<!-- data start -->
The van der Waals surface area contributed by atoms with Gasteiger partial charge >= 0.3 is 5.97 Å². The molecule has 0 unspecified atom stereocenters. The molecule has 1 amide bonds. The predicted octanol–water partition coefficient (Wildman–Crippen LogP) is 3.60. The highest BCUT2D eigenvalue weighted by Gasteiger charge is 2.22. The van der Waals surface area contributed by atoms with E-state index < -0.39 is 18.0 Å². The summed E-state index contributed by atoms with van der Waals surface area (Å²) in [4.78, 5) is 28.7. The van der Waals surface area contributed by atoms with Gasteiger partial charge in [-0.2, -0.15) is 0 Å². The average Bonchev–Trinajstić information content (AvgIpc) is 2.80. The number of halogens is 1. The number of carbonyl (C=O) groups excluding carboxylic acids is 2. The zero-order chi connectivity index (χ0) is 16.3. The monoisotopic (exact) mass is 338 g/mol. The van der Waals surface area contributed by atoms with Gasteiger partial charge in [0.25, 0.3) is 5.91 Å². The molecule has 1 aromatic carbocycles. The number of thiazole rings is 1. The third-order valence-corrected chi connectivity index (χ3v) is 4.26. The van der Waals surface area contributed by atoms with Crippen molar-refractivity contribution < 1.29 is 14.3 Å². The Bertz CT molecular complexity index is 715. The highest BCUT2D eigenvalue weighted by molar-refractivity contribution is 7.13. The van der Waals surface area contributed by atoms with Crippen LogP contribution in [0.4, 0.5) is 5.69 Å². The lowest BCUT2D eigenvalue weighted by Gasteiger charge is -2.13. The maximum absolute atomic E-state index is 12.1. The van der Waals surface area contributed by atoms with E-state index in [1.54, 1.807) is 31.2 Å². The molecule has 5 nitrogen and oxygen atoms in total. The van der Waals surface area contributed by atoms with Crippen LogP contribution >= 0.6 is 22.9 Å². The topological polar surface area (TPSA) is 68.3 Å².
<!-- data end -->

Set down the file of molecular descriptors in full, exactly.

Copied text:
The van der Waals surface area contributed by atoms with Gasteiger partial charge >= 0.3 is 5.97 Å². The molecule has 0 unspecified atom stereocenters. The molecule has 1 amide bonds. The predicted octanol–water partition coefficient (Wildman–Crippen LogP) is 3.60. The highest BCUT2D eigenvalue weighted by Gasteiger charge is 2.22. The van der Waals surface area contributed by atoms with E-state index < -0.39 is 18.0 Å². The summed E-state index contributed by atoms with van der Waals surface area (Å²) in [4.78, 5) is 28.7. The van der Waals surface area contributed by atoms with Gasteiger partial charge in [-0.2, -0.15) is 0 Å². The average Bonchev–Trinajstić information content (AvgIpc) is 2.80. The number of halogens is 1. The number of carbonyl (C=O) groups excluding carboxylic acids is 2. The zero-order chi connectivity index (χ0) is 16.3. The monoisotopic (exact) mass is 338 g/mol. The van der Waals surface area contributed by atoms with Gasteiger partial charge in [0.25, 0.3) is 5.91 Å². The molecule has 1 aromatic carbocycles. The number of thiazole rings is 1. The third-order valence-corrected chi connectivity index (χ3v) is 4.26. The van der Waals surface area contributed by atoms with Crippen molar-refractivity contribution < 1.29 is 14.3 Å². The Bertz CT molecular complexity index is 715. The highest BCUT2D eigenvalue weighted by molar-refractivity contribution is 7.13. The van der Waals surface area contributed by atoms with Crippen LogP contribution in [0.4, 0.5) is 5.69 Å². The lowest BCUT2D eigenvalue weighted by Gasteiger charge is -2.13. The maximum absolute atomic E-state index is 12.1. The van der Waals surface area contributed by atoms with E-state index in [1.54, 1.807) is 31.2 Å². The molecule has 5 nitrogen and oxygen atoms in total. The van der Waals surface area contributed by atoms with Crippen LogP contribution >= 0.6 is 22.9 Å². The topological polar surface area (TPSA) is 68.3 Å².